Ten Tips for Deschutes Caddis Success

During the summer months on the Deschutes River below Pelton dam the main food source for feisty redband rainbow trout are caddis flies.  Along the lower 100 miles of the Deschutes river there are a handful of species of caddis that live and thrive in the cool waters of this high desert river.  Below the columnar basalt cliffs the emerald waters host a strong population of caddis that hatch each day from May through October. During the season the size, variety and density of these caddis change but a basic understanding of these moth like critters can help give you boat loads of rod bending success.

Caddis flies line the table cloth near the lantern at night on our Deschutes River camp.

The main caddis we focus on during the summer months are the Green Sedge or Rhyacophila, the spotted Sedge or the Hydropsyche and the Saddle-Case Caddis or Glossosoma.  These caddis have four distinct life stages: egg, larva, pupa and adult.  Most species live in the river for about one year.  A major portion of the life of a caddis is spent as a larvae which looks like a small worm.

There are a number of tricks that can help you be more successful with your time on the water during the summer caddis hatches.  Below are some favorites that the Water Time Outfitter guides use to help their clients consistently get into fish on the Deschutes.  Hopefully these tips will help you make the most of your water time.

1. Match your fly size correctly to the natural.  Find hatched caddis that are along streamside foliage and grab one.   Get a good look at that little guy and see that your fly pattern is close in color and size.  It is easy to tie on a fly that is too big.  For the Deschutes river our most common sizes are size 16 and 18.

2.  Focus your effort on dry flies at the right time of day.  Not that you can’t catch fish on dries all day long during the summer months; you can, but you will find more success at specific parts of the day.  Prime times to fish dries are during the mid morning hours from 10am – around 2 pm.  Often from 3-6 there is a lull in dry fly action.  Then the last 2 hours of the day (depending on the weather) the best dry fly action of the entire day is often had.  The last 20-30 minutes before dark can be a frenzy!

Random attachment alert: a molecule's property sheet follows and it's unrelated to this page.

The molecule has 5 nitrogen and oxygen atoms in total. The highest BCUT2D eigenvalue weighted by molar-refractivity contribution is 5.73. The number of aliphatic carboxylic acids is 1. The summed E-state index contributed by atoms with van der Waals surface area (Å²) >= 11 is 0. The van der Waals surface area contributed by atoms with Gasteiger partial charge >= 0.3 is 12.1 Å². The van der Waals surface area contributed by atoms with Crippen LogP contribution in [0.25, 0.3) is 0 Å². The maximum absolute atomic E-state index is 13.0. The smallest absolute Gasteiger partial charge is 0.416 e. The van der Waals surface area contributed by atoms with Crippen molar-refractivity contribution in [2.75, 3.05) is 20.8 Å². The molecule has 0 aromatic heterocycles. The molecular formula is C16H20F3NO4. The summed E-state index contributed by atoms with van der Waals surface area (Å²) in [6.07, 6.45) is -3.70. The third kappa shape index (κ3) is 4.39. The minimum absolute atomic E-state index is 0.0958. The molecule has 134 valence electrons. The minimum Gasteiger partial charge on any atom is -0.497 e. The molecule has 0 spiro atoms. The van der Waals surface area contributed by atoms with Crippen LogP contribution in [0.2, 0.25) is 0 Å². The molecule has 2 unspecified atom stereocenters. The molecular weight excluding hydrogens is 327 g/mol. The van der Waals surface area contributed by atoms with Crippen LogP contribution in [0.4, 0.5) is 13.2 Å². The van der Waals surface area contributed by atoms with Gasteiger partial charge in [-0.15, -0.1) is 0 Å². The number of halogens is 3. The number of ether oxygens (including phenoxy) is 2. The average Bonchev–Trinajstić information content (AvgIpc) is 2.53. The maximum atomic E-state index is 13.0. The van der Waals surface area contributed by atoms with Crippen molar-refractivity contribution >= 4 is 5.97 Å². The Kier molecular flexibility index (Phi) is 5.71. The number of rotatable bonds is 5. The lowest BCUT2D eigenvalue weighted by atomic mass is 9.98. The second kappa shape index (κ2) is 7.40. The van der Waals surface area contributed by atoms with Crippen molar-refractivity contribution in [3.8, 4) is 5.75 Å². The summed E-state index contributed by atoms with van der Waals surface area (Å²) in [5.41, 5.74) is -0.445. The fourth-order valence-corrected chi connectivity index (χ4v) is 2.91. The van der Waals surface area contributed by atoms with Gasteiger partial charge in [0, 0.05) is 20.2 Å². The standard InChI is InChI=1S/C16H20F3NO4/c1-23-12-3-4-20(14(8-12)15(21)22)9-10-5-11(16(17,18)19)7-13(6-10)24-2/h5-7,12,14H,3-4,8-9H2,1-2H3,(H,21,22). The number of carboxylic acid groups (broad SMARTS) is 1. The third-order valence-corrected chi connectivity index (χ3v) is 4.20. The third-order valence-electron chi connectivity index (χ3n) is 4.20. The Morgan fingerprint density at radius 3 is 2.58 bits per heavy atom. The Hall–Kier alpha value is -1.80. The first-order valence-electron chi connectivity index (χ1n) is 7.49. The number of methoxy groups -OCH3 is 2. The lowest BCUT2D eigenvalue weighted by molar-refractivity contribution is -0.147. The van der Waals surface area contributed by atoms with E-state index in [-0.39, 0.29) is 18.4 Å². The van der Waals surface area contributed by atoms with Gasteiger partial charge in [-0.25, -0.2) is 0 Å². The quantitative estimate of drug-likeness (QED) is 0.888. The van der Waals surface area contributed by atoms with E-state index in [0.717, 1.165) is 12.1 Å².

3.  Fish around structure and shade.  Big rainbows are smart and if they live on the Deschutes they have survived the legendary hunter in the sky – the osprey.  There are so many osprey on the river now that you can see a different nesting pair about every mile of river.  That means rainbows are smart to their enemy from above or they are dinner!

4.  Keep your fly floating.  If you can’t see that dry fly it’s very difficult to be effective, especially if you are presenting the fly upstream.  When you can’t see your fly present close with an across current present and you’ll feel the take better (good to do in low light right at dark).

5.  Polarized glasses for back eddy fishing.  Sipping rainbows working the suds are a fine target mid-day.  Often food piles up in the eddies more than any place on the river.  Big rainbows are well aware of this food smorgasborg and they are there.  We like to say “foam is home”, meaning where you see foam pile up on the water you will also see lots of food.

6. Casting accuracy for rising fish.  Don’t line big rainbows that are rising.  False cast to the side and get the right line length then present your fly.  Your first false cast over a big fish throws spray off your line.  Do this to the side of the fish so spray of water droplets doesnt come down right on a feeding fish.  It also helps to keep a shadow from crossing over a spooky fish.

7. Emergers – fish deep pupa emergers when nothing is happening on the surface and before the evening hatch to keep the action going during dry fly lulls.  When nothing is happening on the surface it might be because there is so much food in the drift the trout have switched their focus.

8. Use both a dry and an emerger dropper during the hatch will get you more results.

9. Bow and Arrow casting under the trees for the biggest fish.  The best way to get to big rainbows under the trees.  Try it, you might be surprised.

10. Trim the bottom hackle on your dry flies (like Elk Hair Caddis) so they ride on the surface correctly more of the time and sit a bit lower in the surface film.

To fish with the guides who’ve been doing it for over 20 years come join Water Time Outfitters and Rob Crandall on the Deschutes River.  See more information at: watertimeoutfitters.com  We offer single and multi-day float trip adventures on the wild and scenic Deschutes River canyon.  Trout and steelhead fishing are our favorites – come see why!

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